Theoretical Perspectives On Iraq War 2003

2624 words - 11 pages

INTRODUCTION
In this paper, I intend to analyze Iraq war of 2003 from Realist and Marxist/ Critical perspectives. I intend to draw a conclusion as to which theoretical framework, in my opinion, is more suitable and provides for a rational understanding of the Iraq War. While drawing comparative analysis of two competing approaches, I do not intend to dismiss one theory in entirety in favour of another. However, I do intend to weigh on a golden balance, lacunas of both theories in order to conclude as to which theory in the end provides or intends to provide a watertight analysis of the Iraq war.
REALIST PERSPECTIVE
Followers of Realist school of thought argue the case of 2003 Iraq war from the standpoint of power and Security. The Bush administration’s rationale for launching a pre-emptive attack against Iraq was based on two misleading assumptions: firstly, Iraq had or was developing Weapons of Mass Destruction (along with Iran and North Korea) and secondly, that it was aiding and protecting terrorist organizations like Al-Qaeda. Such a conjecture based on unsubstantiated evidence helped Bush administration conjure up a dystopian situation which justified 2003 invasion of Iraq under the pretext of “security maximization”. This explanation was given in pursuance of the realist assumption that States’ as rational actors always act in accordance with their national security interests.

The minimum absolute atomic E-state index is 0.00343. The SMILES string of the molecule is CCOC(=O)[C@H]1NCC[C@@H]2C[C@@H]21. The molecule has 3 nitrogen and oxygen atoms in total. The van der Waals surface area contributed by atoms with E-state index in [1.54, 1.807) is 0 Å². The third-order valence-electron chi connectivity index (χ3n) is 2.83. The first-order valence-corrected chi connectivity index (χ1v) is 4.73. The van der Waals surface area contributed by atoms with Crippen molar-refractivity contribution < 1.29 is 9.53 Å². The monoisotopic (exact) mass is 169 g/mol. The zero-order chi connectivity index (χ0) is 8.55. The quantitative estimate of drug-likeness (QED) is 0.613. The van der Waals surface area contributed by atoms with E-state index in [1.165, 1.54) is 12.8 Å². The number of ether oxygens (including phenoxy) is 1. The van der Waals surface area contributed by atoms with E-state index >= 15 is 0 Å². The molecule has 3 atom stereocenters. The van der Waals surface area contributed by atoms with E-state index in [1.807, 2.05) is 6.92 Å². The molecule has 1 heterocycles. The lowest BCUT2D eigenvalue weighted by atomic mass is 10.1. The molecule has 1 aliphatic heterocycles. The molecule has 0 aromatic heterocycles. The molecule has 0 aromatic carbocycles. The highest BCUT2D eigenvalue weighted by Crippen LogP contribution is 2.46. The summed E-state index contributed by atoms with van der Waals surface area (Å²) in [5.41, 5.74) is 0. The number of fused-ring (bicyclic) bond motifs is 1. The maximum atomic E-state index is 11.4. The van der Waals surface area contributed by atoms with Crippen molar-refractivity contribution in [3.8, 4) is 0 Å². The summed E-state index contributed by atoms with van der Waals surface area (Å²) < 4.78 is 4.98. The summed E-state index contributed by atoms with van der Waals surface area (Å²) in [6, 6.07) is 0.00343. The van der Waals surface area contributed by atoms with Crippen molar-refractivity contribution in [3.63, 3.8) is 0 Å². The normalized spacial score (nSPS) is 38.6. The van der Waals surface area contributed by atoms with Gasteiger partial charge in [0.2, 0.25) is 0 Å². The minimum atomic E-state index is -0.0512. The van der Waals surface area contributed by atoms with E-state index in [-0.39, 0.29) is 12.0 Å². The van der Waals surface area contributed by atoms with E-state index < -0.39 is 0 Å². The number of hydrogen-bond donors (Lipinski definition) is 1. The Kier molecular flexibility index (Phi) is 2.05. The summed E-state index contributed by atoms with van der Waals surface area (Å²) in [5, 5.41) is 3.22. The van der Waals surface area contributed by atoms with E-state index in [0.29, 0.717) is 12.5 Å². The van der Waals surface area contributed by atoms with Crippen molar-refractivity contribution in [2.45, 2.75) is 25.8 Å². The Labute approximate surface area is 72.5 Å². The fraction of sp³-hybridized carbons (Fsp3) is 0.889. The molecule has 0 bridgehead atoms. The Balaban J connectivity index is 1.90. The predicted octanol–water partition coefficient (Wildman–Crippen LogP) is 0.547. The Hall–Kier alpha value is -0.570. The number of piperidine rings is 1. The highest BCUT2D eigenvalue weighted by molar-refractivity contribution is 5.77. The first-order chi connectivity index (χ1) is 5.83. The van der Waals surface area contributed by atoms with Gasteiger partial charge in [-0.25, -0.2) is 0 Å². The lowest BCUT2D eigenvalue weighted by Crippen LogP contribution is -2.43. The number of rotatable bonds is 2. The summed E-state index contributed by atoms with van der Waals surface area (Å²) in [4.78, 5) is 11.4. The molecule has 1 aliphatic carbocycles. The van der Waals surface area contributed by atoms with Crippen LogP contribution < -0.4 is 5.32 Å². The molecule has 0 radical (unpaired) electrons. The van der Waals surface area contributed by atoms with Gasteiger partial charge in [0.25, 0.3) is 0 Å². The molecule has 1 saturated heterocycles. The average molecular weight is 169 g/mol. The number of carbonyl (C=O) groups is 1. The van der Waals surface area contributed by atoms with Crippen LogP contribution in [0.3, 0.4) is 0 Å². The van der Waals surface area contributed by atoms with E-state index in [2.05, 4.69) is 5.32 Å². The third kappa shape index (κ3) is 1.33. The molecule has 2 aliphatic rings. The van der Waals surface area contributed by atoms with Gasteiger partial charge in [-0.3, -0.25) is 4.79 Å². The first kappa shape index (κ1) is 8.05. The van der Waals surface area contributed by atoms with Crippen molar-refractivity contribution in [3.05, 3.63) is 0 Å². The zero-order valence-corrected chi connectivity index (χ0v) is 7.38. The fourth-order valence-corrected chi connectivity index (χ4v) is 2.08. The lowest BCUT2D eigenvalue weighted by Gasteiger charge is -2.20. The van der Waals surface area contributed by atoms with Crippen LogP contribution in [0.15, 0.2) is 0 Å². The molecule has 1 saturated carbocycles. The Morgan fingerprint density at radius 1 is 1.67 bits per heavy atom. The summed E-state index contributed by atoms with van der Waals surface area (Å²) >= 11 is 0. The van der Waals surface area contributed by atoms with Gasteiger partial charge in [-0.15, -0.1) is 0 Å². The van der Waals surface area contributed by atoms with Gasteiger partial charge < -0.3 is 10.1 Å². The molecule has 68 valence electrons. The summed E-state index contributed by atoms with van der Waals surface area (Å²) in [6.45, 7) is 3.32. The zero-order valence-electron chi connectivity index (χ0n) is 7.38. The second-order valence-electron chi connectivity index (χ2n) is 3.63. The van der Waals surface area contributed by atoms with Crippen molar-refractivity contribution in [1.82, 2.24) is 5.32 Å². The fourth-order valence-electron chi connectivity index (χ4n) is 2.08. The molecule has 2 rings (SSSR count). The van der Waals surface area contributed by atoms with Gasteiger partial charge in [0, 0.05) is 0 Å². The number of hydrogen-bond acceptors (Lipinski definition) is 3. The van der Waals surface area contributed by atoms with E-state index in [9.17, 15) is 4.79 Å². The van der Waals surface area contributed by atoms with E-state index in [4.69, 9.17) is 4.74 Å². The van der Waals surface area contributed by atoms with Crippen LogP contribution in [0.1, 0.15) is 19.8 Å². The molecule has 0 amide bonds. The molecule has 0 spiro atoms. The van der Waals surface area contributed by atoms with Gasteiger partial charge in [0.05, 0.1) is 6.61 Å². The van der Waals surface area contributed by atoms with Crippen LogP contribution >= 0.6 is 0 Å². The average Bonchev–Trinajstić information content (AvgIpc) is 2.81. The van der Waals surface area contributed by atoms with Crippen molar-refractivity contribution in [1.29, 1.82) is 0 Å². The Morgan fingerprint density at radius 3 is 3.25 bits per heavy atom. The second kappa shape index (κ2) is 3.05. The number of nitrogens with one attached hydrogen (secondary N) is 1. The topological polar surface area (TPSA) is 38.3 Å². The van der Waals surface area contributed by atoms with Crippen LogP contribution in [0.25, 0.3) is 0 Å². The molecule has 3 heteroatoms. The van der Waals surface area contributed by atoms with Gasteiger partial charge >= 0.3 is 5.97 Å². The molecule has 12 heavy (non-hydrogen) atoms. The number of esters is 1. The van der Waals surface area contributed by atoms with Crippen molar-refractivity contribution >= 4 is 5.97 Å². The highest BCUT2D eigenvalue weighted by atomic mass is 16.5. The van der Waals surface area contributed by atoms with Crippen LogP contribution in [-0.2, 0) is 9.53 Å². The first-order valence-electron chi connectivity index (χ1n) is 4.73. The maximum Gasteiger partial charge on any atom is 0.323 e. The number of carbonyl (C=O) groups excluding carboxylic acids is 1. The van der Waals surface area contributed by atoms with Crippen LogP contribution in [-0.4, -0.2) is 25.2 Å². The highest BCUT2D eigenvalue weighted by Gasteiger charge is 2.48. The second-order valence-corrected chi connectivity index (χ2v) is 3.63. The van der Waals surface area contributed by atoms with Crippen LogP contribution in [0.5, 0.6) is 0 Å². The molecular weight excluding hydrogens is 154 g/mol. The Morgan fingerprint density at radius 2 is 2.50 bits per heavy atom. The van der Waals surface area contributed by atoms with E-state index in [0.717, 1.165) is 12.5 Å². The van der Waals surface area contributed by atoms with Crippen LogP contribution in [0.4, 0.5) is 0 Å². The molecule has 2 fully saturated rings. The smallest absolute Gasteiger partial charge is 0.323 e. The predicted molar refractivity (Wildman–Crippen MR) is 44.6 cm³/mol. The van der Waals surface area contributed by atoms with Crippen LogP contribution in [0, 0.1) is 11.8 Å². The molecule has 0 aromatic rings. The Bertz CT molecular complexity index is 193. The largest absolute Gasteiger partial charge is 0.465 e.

However, failure to procure any putative weapons of mass destruction in Iraq forced Realist apologists to invoke the concept of “offensive Realism” to explain the Iraq war of 2003. They argued that Iraq’s acquisition of uranium and aluminum tubes posed a “Security Dilemma” to the U.S. and her allies. According to Wheeler and Booth, security Dilemmas exist when States’ are uncertain about the intention of another State with regard to its military capability. Iraq’s potential to develop WMD s was a sufficient threat to call for a pre-emptive military strike. This is consistent with the principle of Self-help which necessitates augmentation of States’ power capabilities in search for security. The term “Power” is often defined in political realism parlance as an “ability of the State to do what it wants to do.” Mearsheimer has argued that “great powers maximize their relative power position”. This means that U.S. which is a great power in the west would seek to exploit opportunities to gain more power at the cost of other states.
In this regard, it is important to note that following the demise of Soviet Union and end of the cold war, the bipolar international system has transformed into a unipolar system represented by U.S. hegemony. This was a significant shift in the international distribution of power as this means that U.S. is no longer obliged to follow a policy of deterrence or containment against threatening rogue states. The termination of bipolar system disturbed the system of checks and balances which implies that had Iraq been a Soviet client State, the...

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